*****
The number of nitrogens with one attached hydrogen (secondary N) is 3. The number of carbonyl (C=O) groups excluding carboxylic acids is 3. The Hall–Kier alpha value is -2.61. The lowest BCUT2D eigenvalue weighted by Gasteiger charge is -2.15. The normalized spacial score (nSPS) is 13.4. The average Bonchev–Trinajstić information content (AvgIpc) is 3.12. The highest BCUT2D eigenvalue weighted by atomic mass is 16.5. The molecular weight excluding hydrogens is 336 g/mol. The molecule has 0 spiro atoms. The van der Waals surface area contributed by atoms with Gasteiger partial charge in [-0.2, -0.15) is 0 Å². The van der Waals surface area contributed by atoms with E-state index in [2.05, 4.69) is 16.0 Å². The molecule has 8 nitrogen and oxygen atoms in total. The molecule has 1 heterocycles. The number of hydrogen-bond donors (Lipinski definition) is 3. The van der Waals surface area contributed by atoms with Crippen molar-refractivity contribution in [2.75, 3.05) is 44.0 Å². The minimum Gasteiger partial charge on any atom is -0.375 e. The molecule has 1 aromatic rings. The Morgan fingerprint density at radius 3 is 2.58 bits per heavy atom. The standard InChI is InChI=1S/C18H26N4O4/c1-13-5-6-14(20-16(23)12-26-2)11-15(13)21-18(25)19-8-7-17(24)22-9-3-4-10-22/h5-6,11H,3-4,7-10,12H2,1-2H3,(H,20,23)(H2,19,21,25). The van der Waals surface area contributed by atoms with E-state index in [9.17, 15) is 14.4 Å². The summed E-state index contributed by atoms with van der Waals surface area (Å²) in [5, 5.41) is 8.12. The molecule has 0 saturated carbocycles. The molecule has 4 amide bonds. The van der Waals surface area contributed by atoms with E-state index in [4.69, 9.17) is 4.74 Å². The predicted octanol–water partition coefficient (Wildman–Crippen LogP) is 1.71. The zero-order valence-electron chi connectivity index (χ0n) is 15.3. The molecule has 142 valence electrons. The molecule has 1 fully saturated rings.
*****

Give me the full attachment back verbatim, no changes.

The number of nitrogens with one attached hydrogen (secondary N) is 3. The number of carbonyl (C=O) groups excluding carboxylic acids is 3. The Hall–Kier alpha value is -2.61. The lowest BCUT2D eigenvalue weighted by Gasteiger charge is -2.15. The normalized spacial score (nSPS) is 13.4. The average Bonchev–Trinajstić information content (AvgIpc) is 3.12. The highest BCUT2D eigenvalue weighted by atomic mass is 16.5. The molecular weight excluding hydrogens is 336 g/mol. The molecule has 0 spiro atoms. The van der Waals surface area contributed by atoms with Gasteiger partial charge in [-0.2, -0.15) is 0 Å². The van der Waals surface area contributed by atoms with E-state index in [2.05, 4.69) is 16.0 Å². The molecule has 8 nitrogen and oxygen atoms in total. The molecule has 1 heterocycles. The number of hydrogen-bond donors (Lipinski definition) is 3. The van der Waals surface area contributed by atoms with Crippen molar-refractivity contribution in [2.75, 3.05) is 44.0 Å². The minimum Gasteiger partial charge on any atom is -0.375 e. The molecule has 1 aromatic rings. The Morgan fingerprint density at radius 3 is 2.58 bits per heavy atom. The standard InChI is InChI=1S/C18H26N4O4/c1-13-5-6-14(20-16(23)12-26-2)11-15(13)21-18(25)19-8-7-17(24)22-9-3-4-10-22/h5-6,11H,3-4,7-10,12H2,1-2H3,(H,20,23)(H2,19,21,25). The van der Waals surface area contributed by atoms with E-state index in [9.17, 15) is 14.4 Å². The summed E-state index contributed by atoms with van der Waals surface area (Å²) in [5, 5.41) is 8.12. The molecule has 0 saturated carbocycles. The molecule has 4 amide bonds. The van der Waals surface area contributed by atoms with E-state index in [4.69, 9.17) is 4.74 Å². The predicted octanol–water partition coefficient (Wildman–Crippen LogP) is 1.71. The zero-order valence-electron chi connectivity index (χ0n) is 15.3. The molecule has 142 valence electrons. The molecule has 1 fully saturated rings.